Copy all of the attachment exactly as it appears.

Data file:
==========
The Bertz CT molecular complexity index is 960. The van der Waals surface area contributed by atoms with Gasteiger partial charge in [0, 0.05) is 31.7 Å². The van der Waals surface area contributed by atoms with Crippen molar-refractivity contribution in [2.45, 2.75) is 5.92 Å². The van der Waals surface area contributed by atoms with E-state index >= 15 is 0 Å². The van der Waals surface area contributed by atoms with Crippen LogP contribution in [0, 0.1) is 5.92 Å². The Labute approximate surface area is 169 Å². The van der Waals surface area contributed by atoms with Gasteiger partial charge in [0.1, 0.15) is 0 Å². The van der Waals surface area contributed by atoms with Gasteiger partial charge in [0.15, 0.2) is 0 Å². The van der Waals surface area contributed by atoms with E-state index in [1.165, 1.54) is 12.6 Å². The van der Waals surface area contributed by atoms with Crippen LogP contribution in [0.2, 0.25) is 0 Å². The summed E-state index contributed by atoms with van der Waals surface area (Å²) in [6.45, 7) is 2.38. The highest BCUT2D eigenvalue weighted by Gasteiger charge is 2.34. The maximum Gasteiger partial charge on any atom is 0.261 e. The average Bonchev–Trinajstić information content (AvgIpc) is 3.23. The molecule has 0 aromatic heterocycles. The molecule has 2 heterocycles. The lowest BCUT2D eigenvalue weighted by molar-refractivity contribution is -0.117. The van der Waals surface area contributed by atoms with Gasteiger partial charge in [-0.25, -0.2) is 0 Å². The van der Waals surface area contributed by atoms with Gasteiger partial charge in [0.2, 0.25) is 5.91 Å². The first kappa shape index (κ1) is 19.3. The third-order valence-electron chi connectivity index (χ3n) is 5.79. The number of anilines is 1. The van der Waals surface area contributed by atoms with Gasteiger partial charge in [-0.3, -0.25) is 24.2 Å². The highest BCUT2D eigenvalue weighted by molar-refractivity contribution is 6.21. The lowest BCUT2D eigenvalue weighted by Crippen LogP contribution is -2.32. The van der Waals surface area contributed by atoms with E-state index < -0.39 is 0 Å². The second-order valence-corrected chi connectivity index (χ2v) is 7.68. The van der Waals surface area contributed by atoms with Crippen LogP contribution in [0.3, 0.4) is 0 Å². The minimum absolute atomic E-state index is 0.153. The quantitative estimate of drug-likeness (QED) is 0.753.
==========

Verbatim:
The Bertz CT molecular complexity index is 960. The van der Waals surface area contributed by atoms with Gasteiger partial charge in [0, 0.05) is 31.7 Å². The van der Waals surface area contributed by atoms with Crippen molar-refractivity contribution in [2.45, 2.75) is 5.92 Å². The van der Waals surface area contributed by atoms with E-state index >= 15 is 0 Å². The van der Waals surface area contributed by atoms with Crippen LogP contribution in [0, 0.1) is 5.92 Å². The Labute approximate surface area is 169 Å². The van der Waals surface area contributed by atoms with Gasteiger partial charge in [0.1, 0.15) is 0 Å². The van der Waals surface area contributed by atoms with Gasteiger partial charge in [0.15, 0.2) is 0 Å². The van der Waals surface area contributed by atoms with E-state index in [1.165, 1.54) is 12.6 Å². The van der Waals surface area contributed by atoms with Crippen LogP contribution in [0.2, 0.25) is 0 Å². The summed E-state index contributed by atoms with van der Waals surface area (Å²) in [6.45, 7) is 2.38. The highest BCUT2D eigenvalue weighted by Gasteiger charge is 2.34. The maximum Gasteiger partial charge on any atom is 0.261 e. The average Bonchev–Trinajstić information content (AvgIpc) is 3.23. The molecule has 0 aromatic heterocycles. The molecule has 2 heterocycles. The lowest BCUT2D eigenvalue weighted by molar-refractivity contribution is -0.117. The van der Waals surface area contributed by atoms with Gasteiger partial charge in [-0.25, -0.2) is 0 Å². The van der Waals surface area contributed by atoms with Gasteiger partial charge in [0.2, 0.25) is 5.91 Å². The first kappa shape index (κ1) is 19.3. The third-order valence-electron chi connectivity index (χ3n) is 5.79. The number of anilines is 1. The van der Waals surface area contributed by atoms with Gasteiger partial charge in [-0.3, -0.25) is 24.2 Å². The highest BCUT2D eigenvalue weighted by molar-refractivity contribution is 6.21. The lowest BCUT2D eigenvalue weighted by Crippen LogP contribution is -2.32. The van der Waals surface area contributed by atoms with E-state index < -0.39 is 0 Å². The second-order valence-corrected chi connectivity index (χ2v) is 7.68. The van der Waals surface area contributed by atoms with Crippen LogP contribution in [0.3, 0.4) is 0 Å². The minimum absolute atomic E-state index is 0.153. The quantitative estimate of drug-likeness (QED) is 0.753.